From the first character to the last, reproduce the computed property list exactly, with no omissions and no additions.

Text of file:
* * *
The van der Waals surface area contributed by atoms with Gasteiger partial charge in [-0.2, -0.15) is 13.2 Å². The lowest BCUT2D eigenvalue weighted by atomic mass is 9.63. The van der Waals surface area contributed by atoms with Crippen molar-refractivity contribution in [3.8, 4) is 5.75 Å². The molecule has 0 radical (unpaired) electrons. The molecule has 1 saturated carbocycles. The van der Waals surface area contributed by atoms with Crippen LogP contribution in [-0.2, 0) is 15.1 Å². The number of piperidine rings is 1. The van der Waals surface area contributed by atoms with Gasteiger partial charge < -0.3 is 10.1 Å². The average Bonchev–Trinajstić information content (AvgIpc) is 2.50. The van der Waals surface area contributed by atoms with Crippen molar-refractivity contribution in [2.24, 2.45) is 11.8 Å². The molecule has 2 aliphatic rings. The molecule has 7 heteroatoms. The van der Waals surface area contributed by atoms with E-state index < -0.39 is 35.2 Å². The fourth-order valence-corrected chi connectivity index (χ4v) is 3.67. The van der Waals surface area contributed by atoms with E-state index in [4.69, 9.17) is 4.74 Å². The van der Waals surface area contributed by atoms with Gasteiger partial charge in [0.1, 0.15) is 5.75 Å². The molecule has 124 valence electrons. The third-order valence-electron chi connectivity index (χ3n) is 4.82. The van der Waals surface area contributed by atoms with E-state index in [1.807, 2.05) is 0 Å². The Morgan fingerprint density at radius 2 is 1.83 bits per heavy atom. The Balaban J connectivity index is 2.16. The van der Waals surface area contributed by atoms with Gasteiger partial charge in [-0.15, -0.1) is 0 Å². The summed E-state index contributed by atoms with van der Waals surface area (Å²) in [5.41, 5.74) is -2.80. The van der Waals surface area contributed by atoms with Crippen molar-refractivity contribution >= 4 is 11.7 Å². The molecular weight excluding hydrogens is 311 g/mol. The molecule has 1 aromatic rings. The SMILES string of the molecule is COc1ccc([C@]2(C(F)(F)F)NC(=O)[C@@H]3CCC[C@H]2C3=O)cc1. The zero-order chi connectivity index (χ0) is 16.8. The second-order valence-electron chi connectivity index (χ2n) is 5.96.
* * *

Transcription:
The van der Waals surface area contributed by atoms with Gasteiger partial charge in [-0.2, -0.15) is 13.2 Å². The lowest BCUT2D eigenvalue weighted by atomic mass is 9.63. The van der Waals surface area contributed by atoms with Crippen molar-refractivity contribution in [3.8, 4) is 5.75 Å². The molecule has 0 radical (unpaired) electrons. The molecule has 1 saturated carbocycles. The van der Waals surface area contributed by atoms with Crippen LogP contribution in [-0.2, 0) is 15.1 Å². The number of piperidine rings is 1. The van der Waals surface area contributed by atoms with Gasteiger partial charge < -0.3 is 10.1 Å². The average Bonchev–Trinajstić information content (AvgIpc) is 2.50. The van der Waals surface area contributed by atoms with Crippen molar-refractivity contribution in [2.24, 2.45) is 11.8 Å². The molecule has 2 aliphatic rings. The molecule has 7 heteroatoms. The van der Waals surface area contributed by atoms with E-state index < -0.39 is 35.2 Å². The fourth-order valence-corrected chi connectivity index (χ4v) is 3.67. The van der Waals surface area contributed by atoms with E-state index in [4.69, 9.17) is 4.74 Å². The van der Waals surface area contributed by atoms with Gasteiger partial charge in [0.1, 0.15) is 5.75 Å². The molecule has 124 valence electrons. The third-order valence-electron chi connectivity index (χ3n) is 4.82. The van der Waals surface area contributed by atoms with E-state index in [1.807, 2.05) is 0 Å². The Morgan fingerprint density at radius 2 is 1.83 bits per heavy atom. The Balaban J connectivity index is 2.16. The van der Waals surface area contributed by atoms with Gasteiger partial charge in [-0.15, -0.1) is 0 Å². The summed E-state index contributed by atoms with van der Waals surface area (Å²) in [5.41, 5.74) is -2.80. The van der Waals surface area contributed by atoms with Crippen molar-refractivity contribution >= 4 is 11.7 Å². The molecular weight excluding hydrogens is 311 g/mol. The molecule has 1 aromatic rings. The SMILES string of the molecule is COc1ccc([C@]2(C(F)(F)F)NC(=O)[C@@H]3CCC[C@H]2C3=O)cc1. The zero-order chi connectivity index (χ0) is 16.8. The second-order valence-electron chi connectivity index (χ2n) is 5.96.